.

Do you remember any decisive moment when you felt “I want to be a photographer”?
As I mentioned, my talent for photography was obvious from a young age. My parents took us on a holiday to the UK and US in 1976. I shot a lot of images on the trip. My Dad, who was Co-founder of Chaitra Advertising, was able to use one of the images of the Statue of Liberty that I had shot, in an advertisement. It was then that I decided that I would make a career out of photography

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Our Little Studio : Disha Gupta Sangal

 

Disha Gupta Sangal, a Graphic Design Consultant and founder of ‘Our Little Studio’ graduated from Wigan & Leigh College with a degree in Graphic Design. With an experience of 5 years in the industry, Disha has developed a good understanding of clients and their design briefs. For her graphic design is about the perfect fusion of passion and knowledge. She specialises in Identity, print, illustrations and icons. She has recently started her own venture ‘Our Little Studio’. One can see and appreciate  portfolio here and she blogs here.

A little about your outfit “Our Little Studio.”
Our Little Studio is only 4 months old, a graphic design start-up, based in New Delhi. We believe in creating the wow factor with every design to ensure that our client’s products stand out amongst all the competition. Logo Design, Branding, Illustrations, Icons and Print design is our key areas.
Is Our Little Studio primarily an illustration and design company? Do you also work on brand building and corporate identities?
I am looking forward to work on brand building and identities .

Tell us about your designers/animators. Did they go into fine art or design schools? How do you pick them up?
Currently I am working alone, I prefer working on project basis to avoid an unwanted pressure of deadlines. I like to put my efforts in one or two project at a time, this helps to give quality work and my clients don’t need to worry about the deadlines.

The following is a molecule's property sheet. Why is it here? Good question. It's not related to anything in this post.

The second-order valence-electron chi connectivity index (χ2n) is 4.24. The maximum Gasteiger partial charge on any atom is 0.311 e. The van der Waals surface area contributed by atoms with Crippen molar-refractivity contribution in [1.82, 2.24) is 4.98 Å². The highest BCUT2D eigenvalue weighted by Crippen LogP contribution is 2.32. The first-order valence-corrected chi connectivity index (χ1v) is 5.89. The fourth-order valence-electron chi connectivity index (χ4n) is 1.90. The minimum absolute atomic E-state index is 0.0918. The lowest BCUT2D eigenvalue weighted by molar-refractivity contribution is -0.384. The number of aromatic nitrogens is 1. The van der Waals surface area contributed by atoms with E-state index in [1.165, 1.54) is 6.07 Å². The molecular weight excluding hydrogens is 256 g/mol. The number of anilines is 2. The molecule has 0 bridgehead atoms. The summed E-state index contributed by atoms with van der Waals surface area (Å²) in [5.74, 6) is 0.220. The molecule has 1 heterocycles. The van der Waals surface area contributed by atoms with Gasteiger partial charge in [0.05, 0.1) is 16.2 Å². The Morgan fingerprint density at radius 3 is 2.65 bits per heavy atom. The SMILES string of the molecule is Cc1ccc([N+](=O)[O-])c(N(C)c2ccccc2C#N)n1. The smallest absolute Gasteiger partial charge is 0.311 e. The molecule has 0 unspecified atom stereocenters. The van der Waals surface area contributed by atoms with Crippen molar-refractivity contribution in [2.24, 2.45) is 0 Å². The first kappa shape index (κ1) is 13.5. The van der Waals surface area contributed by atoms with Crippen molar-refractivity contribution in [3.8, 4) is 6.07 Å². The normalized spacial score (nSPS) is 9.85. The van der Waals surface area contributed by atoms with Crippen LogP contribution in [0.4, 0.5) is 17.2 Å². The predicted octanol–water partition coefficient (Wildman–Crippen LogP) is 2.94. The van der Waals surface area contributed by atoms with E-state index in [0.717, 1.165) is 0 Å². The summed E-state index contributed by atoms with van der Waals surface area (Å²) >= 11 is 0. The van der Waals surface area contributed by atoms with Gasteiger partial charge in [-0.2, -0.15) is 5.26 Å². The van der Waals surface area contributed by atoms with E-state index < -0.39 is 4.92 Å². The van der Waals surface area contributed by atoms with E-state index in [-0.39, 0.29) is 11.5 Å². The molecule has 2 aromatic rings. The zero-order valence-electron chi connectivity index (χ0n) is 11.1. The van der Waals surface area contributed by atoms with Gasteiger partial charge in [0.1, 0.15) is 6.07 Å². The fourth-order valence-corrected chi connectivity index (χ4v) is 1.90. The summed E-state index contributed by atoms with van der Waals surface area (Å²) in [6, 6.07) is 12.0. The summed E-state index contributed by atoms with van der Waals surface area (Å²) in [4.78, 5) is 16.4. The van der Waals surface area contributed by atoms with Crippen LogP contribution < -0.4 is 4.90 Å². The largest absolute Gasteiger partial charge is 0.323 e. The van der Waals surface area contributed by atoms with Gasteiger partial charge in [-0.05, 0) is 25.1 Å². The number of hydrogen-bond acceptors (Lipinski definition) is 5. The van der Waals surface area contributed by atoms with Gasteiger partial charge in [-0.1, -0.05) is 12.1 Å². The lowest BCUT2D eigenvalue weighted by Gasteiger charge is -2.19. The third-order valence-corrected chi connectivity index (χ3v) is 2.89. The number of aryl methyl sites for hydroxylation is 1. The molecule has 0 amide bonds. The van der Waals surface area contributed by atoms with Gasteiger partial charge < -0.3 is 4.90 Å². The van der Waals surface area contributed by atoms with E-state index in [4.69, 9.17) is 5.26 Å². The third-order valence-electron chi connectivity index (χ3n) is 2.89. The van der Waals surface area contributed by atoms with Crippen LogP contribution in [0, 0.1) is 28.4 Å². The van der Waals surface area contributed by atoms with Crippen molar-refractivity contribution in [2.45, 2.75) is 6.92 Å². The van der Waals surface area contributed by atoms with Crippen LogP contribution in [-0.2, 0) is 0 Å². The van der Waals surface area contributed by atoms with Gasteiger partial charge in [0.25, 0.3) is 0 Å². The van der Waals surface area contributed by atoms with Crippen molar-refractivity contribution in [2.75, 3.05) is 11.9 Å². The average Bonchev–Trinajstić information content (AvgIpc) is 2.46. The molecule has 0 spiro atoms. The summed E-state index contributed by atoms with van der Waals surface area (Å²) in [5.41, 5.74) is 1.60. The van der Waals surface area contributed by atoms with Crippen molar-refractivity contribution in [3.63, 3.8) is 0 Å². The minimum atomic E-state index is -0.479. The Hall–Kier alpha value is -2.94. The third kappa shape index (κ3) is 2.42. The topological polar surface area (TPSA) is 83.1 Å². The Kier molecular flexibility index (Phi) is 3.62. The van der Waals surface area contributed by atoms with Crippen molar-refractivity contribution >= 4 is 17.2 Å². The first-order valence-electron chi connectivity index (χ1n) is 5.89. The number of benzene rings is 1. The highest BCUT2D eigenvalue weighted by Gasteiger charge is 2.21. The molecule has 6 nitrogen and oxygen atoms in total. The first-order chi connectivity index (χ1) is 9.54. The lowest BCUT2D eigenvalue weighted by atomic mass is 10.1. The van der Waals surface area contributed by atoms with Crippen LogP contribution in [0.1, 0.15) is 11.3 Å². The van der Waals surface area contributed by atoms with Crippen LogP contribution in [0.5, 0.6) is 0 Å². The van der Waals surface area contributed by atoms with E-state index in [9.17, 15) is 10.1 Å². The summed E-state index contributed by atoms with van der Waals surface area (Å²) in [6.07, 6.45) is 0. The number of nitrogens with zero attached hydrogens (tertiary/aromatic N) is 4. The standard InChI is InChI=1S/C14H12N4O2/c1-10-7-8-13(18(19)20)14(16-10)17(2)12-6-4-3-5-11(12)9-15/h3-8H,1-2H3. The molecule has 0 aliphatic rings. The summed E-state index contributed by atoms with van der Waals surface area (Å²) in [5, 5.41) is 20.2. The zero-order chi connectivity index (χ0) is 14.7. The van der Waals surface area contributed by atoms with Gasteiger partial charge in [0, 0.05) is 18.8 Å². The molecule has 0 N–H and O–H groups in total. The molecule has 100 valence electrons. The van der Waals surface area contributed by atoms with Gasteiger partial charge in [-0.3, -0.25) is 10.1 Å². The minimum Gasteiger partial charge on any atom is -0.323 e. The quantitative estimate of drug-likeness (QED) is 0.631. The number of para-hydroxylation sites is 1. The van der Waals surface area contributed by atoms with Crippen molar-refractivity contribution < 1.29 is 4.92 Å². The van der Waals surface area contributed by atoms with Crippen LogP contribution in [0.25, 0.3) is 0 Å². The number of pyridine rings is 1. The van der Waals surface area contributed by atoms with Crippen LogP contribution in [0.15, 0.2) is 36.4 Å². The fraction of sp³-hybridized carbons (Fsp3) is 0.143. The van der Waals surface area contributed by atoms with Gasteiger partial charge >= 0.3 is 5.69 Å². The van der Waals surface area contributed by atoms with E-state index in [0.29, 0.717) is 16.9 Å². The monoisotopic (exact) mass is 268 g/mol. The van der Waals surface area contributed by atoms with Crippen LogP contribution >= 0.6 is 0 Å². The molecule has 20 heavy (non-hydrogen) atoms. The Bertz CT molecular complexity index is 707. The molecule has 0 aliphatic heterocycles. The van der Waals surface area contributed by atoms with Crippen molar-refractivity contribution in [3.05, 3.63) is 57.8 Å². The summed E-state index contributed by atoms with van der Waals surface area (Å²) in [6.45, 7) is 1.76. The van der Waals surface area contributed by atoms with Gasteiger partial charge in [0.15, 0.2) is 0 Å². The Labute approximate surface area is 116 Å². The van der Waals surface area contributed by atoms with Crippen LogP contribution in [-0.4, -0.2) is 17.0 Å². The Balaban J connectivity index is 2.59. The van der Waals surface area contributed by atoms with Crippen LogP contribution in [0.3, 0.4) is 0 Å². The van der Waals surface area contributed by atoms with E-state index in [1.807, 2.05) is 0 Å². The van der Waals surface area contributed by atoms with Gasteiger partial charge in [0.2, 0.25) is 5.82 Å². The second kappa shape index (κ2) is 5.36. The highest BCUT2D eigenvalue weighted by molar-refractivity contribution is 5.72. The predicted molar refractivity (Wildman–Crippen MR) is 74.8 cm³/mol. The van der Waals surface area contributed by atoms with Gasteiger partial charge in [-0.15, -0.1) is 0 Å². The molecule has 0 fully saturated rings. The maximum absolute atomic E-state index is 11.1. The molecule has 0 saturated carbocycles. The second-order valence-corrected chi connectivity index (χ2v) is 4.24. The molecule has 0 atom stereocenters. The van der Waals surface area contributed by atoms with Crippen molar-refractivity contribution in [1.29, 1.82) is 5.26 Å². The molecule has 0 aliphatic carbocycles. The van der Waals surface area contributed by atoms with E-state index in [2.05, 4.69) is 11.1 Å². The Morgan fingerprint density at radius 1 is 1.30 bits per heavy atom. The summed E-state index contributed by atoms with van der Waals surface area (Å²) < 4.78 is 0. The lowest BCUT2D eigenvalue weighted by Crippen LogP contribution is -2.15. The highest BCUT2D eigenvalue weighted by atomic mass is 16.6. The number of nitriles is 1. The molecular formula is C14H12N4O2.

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Deepikah Rahul Bhardwaj : Interview With A Designpreneur

Deepikah is a designpreneur based in New Delhi. She grew up in Delhi in the 90’s and studied communication design from Pearl Academy. After creating a docu-graphic film for UNESCO for her dissertation project, she moved to Mumbai to work at MTV as a motion designer for 4 years. After working with various TV channels- MTV, Nickelodean, Disney; She moved back to Delhi to be closer to family. After a failed attempt at running a startup in partnership; she now works independently from her home studio creating bespoke brands, illustrations, motion graphics and more. She feels in today’s times, networking and collaborating is an essential part of the creative growth process.
A little about yourself:
I am all over the place. I like to call myself a design entrepreneur. I work independently on projects from various media and tend collaborate with the best people in business to create small manageable teams of creatives for every project. In this way, I end up being able to do a lot of different kinds of things without limiting myself to the abilities of a fixed team, like in a studio or a company.

Why are you a Graphic Designer?
I like beautiful things and systems. I like beautiful things in beautiful, seamless systems.

Did you attend school for fine art or design?
I was the first batch of Communication Design that graduated from Pearl Academy.

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Vrushali Somavanshi : Interview With A Graphic Designer

Vrushali Somavanshi (Artopus) is a graphic designer, an Engineer and a pattern lover. She is also an occasional poet and loves watching films. Often looking for inspiration in the nitty gritty of things, and finding ways to communicate the commonplace observations visually through her idiosyncratic art her work ranges from colourful flat illustrations to intricately detailed pattern art. She currently is freelancing and also sells her artwork online on different types of merchandise. She has never attended a design school and is planning to pursue a Post graduation degree in Visual communication

Why are you a Graphic Designer?
A quote I read sometime back by Ira Glass kind of resonated with me, she talked about how in the beginning all of us who do creative work get into it because we have good taste and it is because of that good taste that our work keeps disappointing us, so only after time and lots of practice one day our work will be as good as our ambitions.

I think it’s the joy of being able to see my ideas come alive on paper that got me started. It’s because of the funny feeling of weird satisfaction I get when I see good typography and clean design.
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Abhijit Karandikar : Interview with an Art Director/CD

Why are you into Advertising?
Because I just love it!

Did you attend school for fine art or design or Communications?
Yes, I hold a bachelor’s degree from Sir JJ Institute of Applied Art.

Tell us about your awards?
One show, Cannes, Clio, Asia Pac, London International, WPP, Ad Fest, Kyoorius, among others.
But I still cherish first ‘CAG’ award which was a ‘must have’ in the 90’s.